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Where to Eat 2007

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And Finally, For Dessert…


The Russian Tea Room  

Of all the retro dining pleasures available in the baroquely appointed upstairs dining room at Geoffrey Zakarian’s newest restaurant, Country, the one I like best is the classic French puff pastry called the “pithivier.” This great, hubcap-size confection is more of a pie than a pastry, and it’s baked fresh in Zakarian’s kitchens daily, stuffed with a dense mixture of sugar and almonds, and piled with rich spoonfuls of whiskey sauce. No. 2 on the list of golden-oldie desserts are the old-fashioned blintzes, available now, amid the shining gold samovars and swooping imperial eagles, at the newly reopened, surprisingly enjoyable Russian Tea Room, on 57th Street. These timeless calorie bombs are arranged two to a plate (one blintz is filled with sour cream, the other with sugared cherries) and brought to the table just like in the days of the czar, by waiters dressed in black frock coats, with rows of golden buttons.

In the murky, ever-evolving world of cutting-edge downtown dessert bars, the newest rival to that excellent, perpetually mobbed East Village institution Chikalicious is Will Goldfarb’s Room 4 Dessert. When I set up at the long, moodily lit bar, the loquacious Mr. Goldfarb was having his picture snapped by a group of adoring Japanese food groupies. But he found time, in between disquisitions on Paco blenders and the origins of saffron, to whip up strange, esoterically conceived tastings of chai-flavored parfaits, cups of whipped-cherry gelee, and a bracing creation called “Little Jack Horner,” made with vaporous clouds of litchi and crystallized plumb confit, all chased down with a shot of Jell-O spiked with Red Bull.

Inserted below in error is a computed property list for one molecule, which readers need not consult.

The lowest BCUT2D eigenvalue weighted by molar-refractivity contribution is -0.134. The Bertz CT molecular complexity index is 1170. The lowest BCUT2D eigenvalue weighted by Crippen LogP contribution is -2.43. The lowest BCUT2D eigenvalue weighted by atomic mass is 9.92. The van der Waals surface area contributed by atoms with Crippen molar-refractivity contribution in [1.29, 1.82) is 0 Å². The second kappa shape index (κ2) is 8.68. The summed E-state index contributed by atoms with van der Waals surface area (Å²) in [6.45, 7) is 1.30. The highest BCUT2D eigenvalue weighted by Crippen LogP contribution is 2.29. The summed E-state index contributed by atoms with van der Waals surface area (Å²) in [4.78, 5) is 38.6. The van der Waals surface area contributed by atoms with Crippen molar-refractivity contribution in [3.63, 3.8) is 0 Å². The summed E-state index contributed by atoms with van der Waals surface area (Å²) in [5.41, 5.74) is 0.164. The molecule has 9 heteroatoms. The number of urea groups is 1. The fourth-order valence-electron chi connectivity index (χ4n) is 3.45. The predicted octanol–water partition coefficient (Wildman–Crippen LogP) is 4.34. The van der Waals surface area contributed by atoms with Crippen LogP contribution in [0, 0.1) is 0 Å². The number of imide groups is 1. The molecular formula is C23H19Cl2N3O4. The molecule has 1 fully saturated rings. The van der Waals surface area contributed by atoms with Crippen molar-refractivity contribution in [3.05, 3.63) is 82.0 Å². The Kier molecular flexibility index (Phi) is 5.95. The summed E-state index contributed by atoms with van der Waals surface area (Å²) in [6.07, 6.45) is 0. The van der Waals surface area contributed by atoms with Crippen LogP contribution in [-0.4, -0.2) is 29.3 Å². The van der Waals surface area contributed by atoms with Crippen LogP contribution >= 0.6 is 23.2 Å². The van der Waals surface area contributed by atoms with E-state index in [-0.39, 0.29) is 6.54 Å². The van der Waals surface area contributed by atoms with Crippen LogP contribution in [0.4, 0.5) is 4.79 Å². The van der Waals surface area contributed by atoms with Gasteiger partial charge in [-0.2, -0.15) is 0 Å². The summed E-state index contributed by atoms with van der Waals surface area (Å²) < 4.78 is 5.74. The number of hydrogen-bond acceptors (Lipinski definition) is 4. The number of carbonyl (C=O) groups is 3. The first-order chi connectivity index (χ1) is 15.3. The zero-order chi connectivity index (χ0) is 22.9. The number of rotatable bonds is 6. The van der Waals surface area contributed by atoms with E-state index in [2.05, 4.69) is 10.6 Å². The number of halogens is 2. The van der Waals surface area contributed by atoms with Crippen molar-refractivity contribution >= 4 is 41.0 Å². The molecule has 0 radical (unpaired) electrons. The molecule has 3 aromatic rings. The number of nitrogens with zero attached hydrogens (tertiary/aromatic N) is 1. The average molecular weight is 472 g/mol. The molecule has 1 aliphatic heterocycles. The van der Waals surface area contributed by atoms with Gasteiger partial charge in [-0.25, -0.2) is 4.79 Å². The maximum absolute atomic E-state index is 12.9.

I did not detect Red Bull in any of the slightly bizarre but perfectly tasty Asian-accented flavors available at Sundaes & Cones, my discerning 7-year-old daughter’s new favorite ice-cream parlor, which is conveniently located just two blocks from her school. Jane would like everyone to know that she also enjoyed her swirl of plain-vanilla yogurt with blueberries, Fruity Pebbles, and Captain Crunch at the Manhattan outlet of the L.A.-based girlie frozen-yogurt chain Pinkberry and a bite of warm chocolate mini miso cake from the bakery at another new Asian dessert bar called Kyotofu. But in this, the year of the glitzy Vegas restaurant, it’s no surprise that her idea of absolute dessert nirvana is a slice of chocolate pizza and a bowl of warm chocolate soup, at the ludicrously large, aggressively marketed dessert chain Max Brenner: Chocolate by the Bald Man. “I love it,” she cried as her bald daddy surveyed the chaotic, barn-size room, jammed with harried-looking parents and hordes of their sugar-crazed, chocolate-smeared kids. I took one hesitant bite of her chocolate pizza, then another. I’m compelled to report that it wasn’t half-bad.




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